While trying to find the best mortgage rate, you might notice that a some rates are dependent on paying a certain number of points. The point system is a common practice in the US mortgage world and can be used to lower or raise your interest rate, depending on your goal. How much a point is valued depends on the lender and the market conditions. Mortgage points can be broken down into two separate categories:
Discount points allow you to pay a one-time fee at closing in exchange for a lower mortgage rate. It is typical for lenders to allow you to purchase anywhere from one to three discount points. Discount points help you save money over time; so the longer you stay, the more discount points save you. Another bonus about discount points is that they can be tax deductible.
These fees are used to cover all the work that the lender, broker, processors, and underwriters do in reviewing, processing and approving mortgage loans. A flat fee, determined by the bank, is normal along with any broker processing fees.
It is rare that origination points are charged by lenders/brokers. Origination points used in this context are really commissions as opposed to the fees explained above to process your loan.
Check with your CPA on whether any of these costs are tax deductible.
Let’s put it in perspective:
Suppose you are looking to purchase a home that has a market value of $412,500, the median price for home’s sold in Lemon Grove. If you take out a 30-year mortgage at today’s rate of 3.5% your monthly mortgage payment would be $1,481.85*. Now let’s see what your options would be for points. The chart below tells you how many points you’ll be charged in order to achieve a specific rate or to receive a certain lender credit. The red is what you are charged during closing to achieve that rate and the green is what you are credited during closing after taking a higher rate. Remember, you are starting at a base rate of 3.5%:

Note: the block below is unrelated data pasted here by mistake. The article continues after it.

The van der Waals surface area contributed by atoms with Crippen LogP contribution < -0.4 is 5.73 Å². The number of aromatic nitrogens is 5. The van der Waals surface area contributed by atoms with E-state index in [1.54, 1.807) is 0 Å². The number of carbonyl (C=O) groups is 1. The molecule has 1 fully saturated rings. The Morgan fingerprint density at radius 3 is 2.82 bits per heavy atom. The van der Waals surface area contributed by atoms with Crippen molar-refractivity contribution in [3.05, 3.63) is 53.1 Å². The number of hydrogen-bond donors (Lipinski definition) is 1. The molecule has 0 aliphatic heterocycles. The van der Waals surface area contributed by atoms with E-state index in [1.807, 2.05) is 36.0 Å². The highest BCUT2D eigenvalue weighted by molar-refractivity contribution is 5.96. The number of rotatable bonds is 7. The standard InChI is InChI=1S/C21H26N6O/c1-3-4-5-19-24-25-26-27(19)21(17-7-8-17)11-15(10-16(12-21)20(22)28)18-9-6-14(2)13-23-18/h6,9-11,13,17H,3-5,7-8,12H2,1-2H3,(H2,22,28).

Want to lower your payments?
Let’s say that you decide that you want a rate of 3.250. That means that at closing (in addition to your closing costs) you will have to pay 1.117 points or $3,686.10. This would reduce your payments to $1,436.18 (which is $45.67 less each month). After 81 months you’ll reach your “break-even point”, which is when you’ll start to see actual cost savings. The key point here is that you save more from discount points the longer you stay.
When considering whether you want to pay for discount points you’ll want to take into consideration factors such as how much you can afford each month, how long you plan on staying at your home, and how much you can pay upfront.
Want money to pay for closing costs?
Suppose you need help paying for closing costs. One option you have at your disposal is a lending credit. You are essentially paying the lender “points” and taking a higher rate to get money back. Let’s say that you want $5,626.50 to pay for closing costs. Because of this, you are willing to accept a rate of 3.750%. In return for this money you receive at closing, your monthly payments will payments will go up to $1,528.28 (which is $46.43 more each month). In this example, you receive an additional $4,098.60 in lender credits compared to the $1,527.90 credit you receive at 3.500%. The break-even using this scenario is 88 months; if you stay in the home, or do not refinance, for more the 88 months (7 years 4 months) then the lower rate makes more sense.
*This example assumes a credit score of 720 and that you put 20% down on a single family home.